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Angelo da Clareno

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Title: Angelo da Clareno  
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Subject: 1247 births, 1337 deaths, Raymond de Gaufredi, People by year/Reports/No other categories/1/Ci-Cl, Italian Roman Catholic priests
Collection: 1247 Births, 1337 Deaths, Italian Roman Catholic Priests
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Angelo da Clareno


Angelo da Clareno (1247–1337) was the founder and leader of one of the groups of Fraticelli in the early 14th century.


  • Life 1
  • Works 2
  • See also 3
  • Notes 4
  • Bibliography 5
  • External links 6


Originally known as Pietro da Fossombrone, he was born about 1248, and entered the Franciscan order around 1270. Believing that the rule of St. Francis was not being observed and interpreted according to the mind and spirit of the Seraphic Father, he retired to a hermitage with a few companions and formed a new branch of the order known as the "Clareni". The influence of the prophetical writings of Joachim of Floris, a Calabrian abbot, on Angelo and his followers, and in fact on the "Spirituals" generally of the thirteenth century, cannot be overrated.[1]

By the Bull of Pope Sixtus IV, Dominus Noster Jesus Christus, the "Clareni" were united to the main body of the order and placed under the obedience of the Minister General. But the number of Angelo's followers was small; and his so-called reform brought upon himself in particular, and the "Clareni" in general, the suspicious disfavour of the Friars Minor who were not prepared to follow the extreme interpretation of the rule of St. Francis which Angelo had adopted. The Provincial Minister had Angelo and a few other "zealot" leaders arrested in Rome as heretics and schismatics. They were imprisoned for nine years when in 1289, a new Provincial, Raymond Gaufredi ordered them released.[2]

Fearing that to leave them in the March of Ancona would likely expose them to continued persecution, Gaufredi sent them to Armenia Minor (Cilicia), where the king had made a request to the Pope for the services of some friars to instruct the people. Angelo was sent, along with Tommaso da Tolentino, Marco da Montelupone, and Pietro da Macerata.[3] Despite their success, or perhaps because of it, the friars in the province of Syria became jealous and agitated against the "zealots" who were exiled from Armenia towards the end of 1293.[4]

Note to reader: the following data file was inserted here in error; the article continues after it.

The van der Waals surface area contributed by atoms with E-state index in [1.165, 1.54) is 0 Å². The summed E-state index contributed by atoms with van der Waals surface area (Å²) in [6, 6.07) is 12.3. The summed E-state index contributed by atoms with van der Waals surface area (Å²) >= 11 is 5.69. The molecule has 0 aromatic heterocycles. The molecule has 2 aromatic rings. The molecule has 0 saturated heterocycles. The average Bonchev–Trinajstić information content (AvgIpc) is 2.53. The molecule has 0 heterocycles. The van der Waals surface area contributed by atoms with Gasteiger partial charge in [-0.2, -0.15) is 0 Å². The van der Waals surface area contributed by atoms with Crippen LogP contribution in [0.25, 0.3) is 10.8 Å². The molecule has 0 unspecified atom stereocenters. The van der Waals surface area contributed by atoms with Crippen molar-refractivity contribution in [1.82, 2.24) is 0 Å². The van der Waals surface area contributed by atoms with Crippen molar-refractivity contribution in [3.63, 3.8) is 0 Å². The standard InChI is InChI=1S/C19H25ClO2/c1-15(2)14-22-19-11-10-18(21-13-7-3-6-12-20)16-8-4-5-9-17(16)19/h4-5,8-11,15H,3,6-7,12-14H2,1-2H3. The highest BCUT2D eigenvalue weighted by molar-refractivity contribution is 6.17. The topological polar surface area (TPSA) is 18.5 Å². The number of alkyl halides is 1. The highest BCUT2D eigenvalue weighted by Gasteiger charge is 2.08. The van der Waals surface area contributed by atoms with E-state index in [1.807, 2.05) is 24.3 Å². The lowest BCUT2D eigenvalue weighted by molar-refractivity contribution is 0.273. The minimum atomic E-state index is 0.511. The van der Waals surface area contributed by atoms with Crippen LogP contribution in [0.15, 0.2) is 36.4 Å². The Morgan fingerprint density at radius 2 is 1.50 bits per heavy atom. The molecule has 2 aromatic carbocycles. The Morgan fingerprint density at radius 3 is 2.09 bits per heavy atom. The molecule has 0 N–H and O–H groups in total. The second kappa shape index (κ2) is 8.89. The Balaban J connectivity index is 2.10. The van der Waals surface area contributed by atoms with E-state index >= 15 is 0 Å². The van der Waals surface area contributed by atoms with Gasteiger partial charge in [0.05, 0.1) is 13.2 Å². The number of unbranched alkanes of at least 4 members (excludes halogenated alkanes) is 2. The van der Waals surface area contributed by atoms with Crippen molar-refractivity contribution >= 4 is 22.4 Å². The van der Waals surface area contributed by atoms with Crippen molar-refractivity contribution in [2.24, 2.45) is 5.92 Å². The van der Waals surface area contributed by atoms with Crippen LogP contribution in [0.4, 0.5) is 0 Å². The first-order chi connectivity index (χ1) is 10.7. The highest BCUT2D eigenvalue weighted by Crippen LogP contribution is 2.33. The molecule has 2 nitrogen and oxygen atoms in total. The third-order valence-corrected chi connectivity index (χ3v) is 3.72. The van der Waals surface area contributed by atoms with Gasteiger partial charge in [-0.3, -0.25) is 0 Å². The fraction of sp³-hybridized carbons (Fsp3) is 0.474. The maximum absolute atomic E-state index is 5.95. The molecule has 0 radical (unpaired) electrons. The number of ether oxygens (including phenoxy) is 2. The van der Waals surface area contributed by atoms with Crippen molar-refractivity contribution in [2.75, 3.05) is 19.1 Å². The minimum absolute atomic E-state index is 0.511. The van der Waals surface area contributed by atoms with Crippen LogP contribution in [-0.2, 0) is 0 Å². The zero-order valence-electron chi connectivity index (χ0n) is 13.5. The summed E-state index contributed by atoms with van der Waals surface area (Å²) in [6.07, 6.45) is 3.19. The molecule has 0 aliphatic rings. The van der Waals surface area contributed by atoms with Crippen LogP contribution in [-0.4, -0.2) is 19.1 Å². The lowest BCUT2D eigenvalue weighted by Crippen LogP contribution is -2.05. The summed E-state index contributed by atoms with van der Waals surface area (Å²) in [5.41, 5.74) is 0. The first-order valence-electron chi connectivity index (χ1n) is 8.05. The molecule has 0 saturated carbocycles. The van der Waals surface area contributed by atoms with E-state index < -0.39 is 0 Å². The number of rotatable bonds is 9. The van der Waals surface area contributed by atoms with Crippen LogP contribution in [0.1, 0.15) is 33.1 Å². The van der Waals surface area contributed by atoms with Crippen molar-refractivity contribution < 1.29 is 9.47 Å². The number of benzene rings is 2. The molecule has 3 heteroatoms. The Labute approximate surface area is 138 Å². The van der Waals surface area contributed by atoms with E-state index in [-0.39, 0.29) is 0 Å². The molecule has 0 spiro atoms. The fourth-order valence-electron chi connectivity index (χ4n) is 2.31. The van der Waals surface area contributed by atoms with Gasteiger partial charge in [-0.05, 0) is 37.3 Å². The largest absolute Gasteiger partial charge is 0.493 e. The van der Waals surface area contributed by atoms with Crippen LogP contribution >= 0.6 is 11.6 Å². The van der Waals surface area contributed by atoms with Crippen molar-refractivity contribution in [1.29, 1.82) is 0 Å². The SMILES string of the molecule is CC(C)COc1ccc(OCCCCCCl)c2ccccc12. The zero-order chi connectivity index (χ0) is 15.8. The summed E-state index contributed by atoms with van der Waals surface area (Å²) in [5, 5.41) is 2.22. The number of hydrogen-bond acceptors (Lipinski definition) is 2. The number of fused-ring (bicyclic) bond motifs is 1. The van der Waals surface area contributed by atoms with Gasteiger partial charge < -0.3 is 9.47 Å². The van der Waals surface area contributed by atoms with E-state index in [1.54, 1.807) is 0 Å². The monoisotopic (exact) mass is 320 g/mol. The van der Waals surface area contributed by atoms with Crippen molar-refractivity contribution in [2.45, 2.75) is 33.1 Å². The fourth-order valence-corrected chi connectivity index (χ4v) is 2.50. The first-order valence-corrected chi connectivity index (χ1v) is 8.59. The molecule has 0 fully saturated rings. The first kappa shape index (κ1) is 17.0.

The Conventual guardian at Acre summoned Angelo and Peter of Macerata to Cyprus in order that Angelo might clear his name preaching before the king and court. However, the guardian of Nicosia detained them as excommunicates. With their work in Armenia hampered they decided to return to Italy. However, the vicar of the Provincial of the March let them know they were not welcome, so Guafredi and others, among them, Conrad of Offida, advised them to appeal to the new pope, Celestine V.[2]

Celestine absolved them of their vows of obedience to their Franciscan superiors, and constituted them as a separate group of Poor Hermits who could live at the monasteries of the Celestines. He appointed Peter of Macerata as superior under the name of Brother Liberato. Celestine also named Cardinal Napoleone Orsini protector. Celestine was 79 when he became pope, and having little experience, proved relatively ineffectual, and resigned within six months. His immediate successors were less favorably disposed towards the new order. Upon the death of Liberato in 1307, Angelo became superior.

In 1311, he came to Avignon to answer a charge of heresy that had been brought against him. He was finally acquitted after a tedious and searching examination.[1]

In 1337 he retired to the little hermitage of Santa Maria d'Aspro, in the diocese of Marsico in Basilicata, where he died on the 15th of June.


Angelo Clareno is the author, at least in great part, of the Chronica septem tribulationum Ordinis Minorum, which records the persecutions suffered by the "Spirituals", [5] beginning with the innovations made during St. Francis' sojourn in the East, and continuing under Elias, Crescentius, and Bonaventure. This work is characterized by heroic endurance; but is tinged with bias and bitterness. Another work of Angelo's that deserves mention is the Declaratio regulae Minorum.

See also


  1. ^ a b Donovan, Stephen. "Angelo Clareno da Cingoli." The Catholic Encyclopedia Vol. 1. New York: Robert Appleton Company, 1907. 9 Jun. 2015
  2. ^ a b , Manchester University Press, 1932The Nature and the Effect of the Heresy of the FraticelliDouie, Decima Langworthy.
  3. ^ Basilica Papale e Sacro Convento di San Francesco in Assisi (Italian language).
  4. ^ Michael Robson,The Franciscans in the Middle Ages.Boydell Press, 2006 ISBN 1-84383-221-6
  5. ^ ,(Graeme Dunphy, ed.) Brill Online, 2015Encyclopedia of the Medieval ChronicleE. Randolph Daniel. "Angelo da Clareno",


  • Angelo Clareno: A Chronicle or History of the Seven Tribulations of the Order of Brothers Minor, Franciscan Institute Publications, 2005. ISBN 978-1-57659-198-7

External links

  • Friedrich Wilhelm Bautz (1975). "Angelo da Clareno (Angelus von Cingoli; Pietro da Fossombrone)". In Bautz, Friedrich Wilhelm. Biographisch-Bibliographisches Kirchenlexikon (BBKL) (in German) 1. Hamm: Bautz. cols. 173–174.  

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